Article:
Keep Your Family Healthy this Spring

Seasonal health and safety experts provide tips
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The sun is shining, plants are blooming and the days are getting longer. As kids spring into the new season beginning March 20, parents have a new list of health and safety concerns to manage. That’s why the experts at Lucile Packard Children’s Hospital at Stanford have made themselves available for comment on these and other Spring health topics.

BEATING SPRING ALLERGIES

From weeds to spores to grass and tree pollens, airborne allergen levels are on the rise. Wafting in with them are itchy and watery eyes, sniffling, sneezing and even coughing and wheezing for many kids. Kari Nadeau, MD, allergist and immunologist, advises that proactive prevention is the key. “If you know you are allergic, start using your antihistamines and nasal sprays now—even before any symptoms start.” Nadeau also cautions parents about the potential secondary side effects of intense allergies, which can include eye disease and sinus disease. Parents can stay informed about allergen levels in their area by visiting aaaai.org.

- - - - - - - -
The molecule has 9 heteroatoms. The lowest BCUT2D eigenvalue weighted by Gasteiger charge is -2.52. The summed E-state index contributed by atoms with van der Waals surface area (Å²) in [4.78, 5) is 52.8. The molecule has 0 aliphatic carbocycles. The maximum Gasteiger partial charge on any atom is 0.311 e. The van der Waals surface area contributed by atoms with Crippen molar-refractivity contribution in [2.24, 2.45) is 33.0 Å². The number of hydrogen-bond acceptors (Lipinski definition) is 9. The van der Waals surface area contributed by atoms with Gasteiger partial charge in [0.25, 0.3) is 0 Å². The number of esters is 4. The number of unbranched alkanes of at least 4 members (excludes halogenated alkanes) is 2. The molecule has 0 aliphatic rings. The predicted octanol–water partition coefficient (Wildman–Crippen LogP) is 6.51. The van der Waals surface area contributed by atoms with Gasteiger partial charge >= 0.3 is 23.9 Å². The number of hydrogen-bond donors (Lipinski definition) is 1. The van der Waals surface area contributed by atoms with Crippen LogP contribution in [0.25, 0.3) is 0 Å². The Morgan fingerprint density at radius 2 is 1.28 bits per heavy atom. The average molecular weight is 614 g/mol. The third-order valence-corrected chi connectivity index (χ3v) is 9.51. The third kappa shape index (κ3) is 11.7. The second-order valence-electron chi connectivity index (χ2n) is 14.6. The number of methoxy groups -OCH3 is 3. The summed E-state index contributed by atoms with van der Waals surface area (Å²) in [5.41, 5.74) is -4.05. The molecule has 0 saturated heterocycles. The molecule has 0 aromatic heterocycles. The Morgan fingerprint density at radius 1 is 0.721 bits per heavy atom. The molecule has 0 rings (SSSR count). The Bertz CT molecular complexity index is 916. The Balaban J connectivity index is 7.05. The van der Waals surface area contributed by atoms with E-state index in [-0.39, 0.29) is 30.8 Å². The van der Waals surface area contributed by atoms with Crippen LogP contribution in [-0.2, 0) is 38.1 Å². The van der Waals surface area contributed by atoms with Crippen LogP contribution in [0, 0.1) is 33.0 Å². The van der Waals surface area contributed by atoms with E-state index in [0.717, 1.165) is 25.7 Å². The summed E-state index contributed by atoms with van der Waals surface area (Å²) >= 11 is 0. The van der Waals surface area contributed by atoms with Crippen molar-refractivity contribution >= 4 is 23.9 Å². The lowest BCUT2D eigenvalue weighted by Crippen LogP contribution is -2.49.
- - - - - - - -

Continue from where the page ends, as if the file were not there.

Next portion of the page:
STAYING SAFE IN THE SUN

After a chilly winter, it's tempting to spend extra time in the sun. Although getting a little sunlight can have some benefits for children, excessive and unprotected sun exposure can result in damaging burns, changes in skin texture, and skin cancer. What to look for in a sunscreen? “I recommend physical blocker sunscreens containing zinc oxide or titanium dioxide because they're effective, safe, and well-tolerated by those with sensitive skin,” says Latanya Benjamin, MD, pediatric dermatologist. “Lotions and creams tend to provide better coverage than sticks and sprays,” she adds. While parents often look for the highest number of protection, Dr. Benjamin reassures moms and dads that sunscreens with an SPF of 30 to 50 provide sufficient coverage.

GETTING ENOUGH SLEEP

It takes some time to transition, and it’s tempting for parents to compensate for last weekend’s lost hour by delaying bedtime or allowing children to sleep in. Nanci Yuan, MD, sleep specialist, suggests that the best way to maintain good sleep is to keep a consistent sleep, wake and nap time schedule. A trick that might help deflect bedtime battles is using a ‘magic’ clock or an egg timer with a red zone. “When the clock dictates the bed time, it takes the onus away from the parent,” says Yuan. “You can't argue with a clock!”

These and other Spring health experts are available to media on topics including prevention of sports-related injuries, water safety, infection prevention and more.

For more information about Lucile Packard Children’s Hospital at Stanford, visit lpch.org.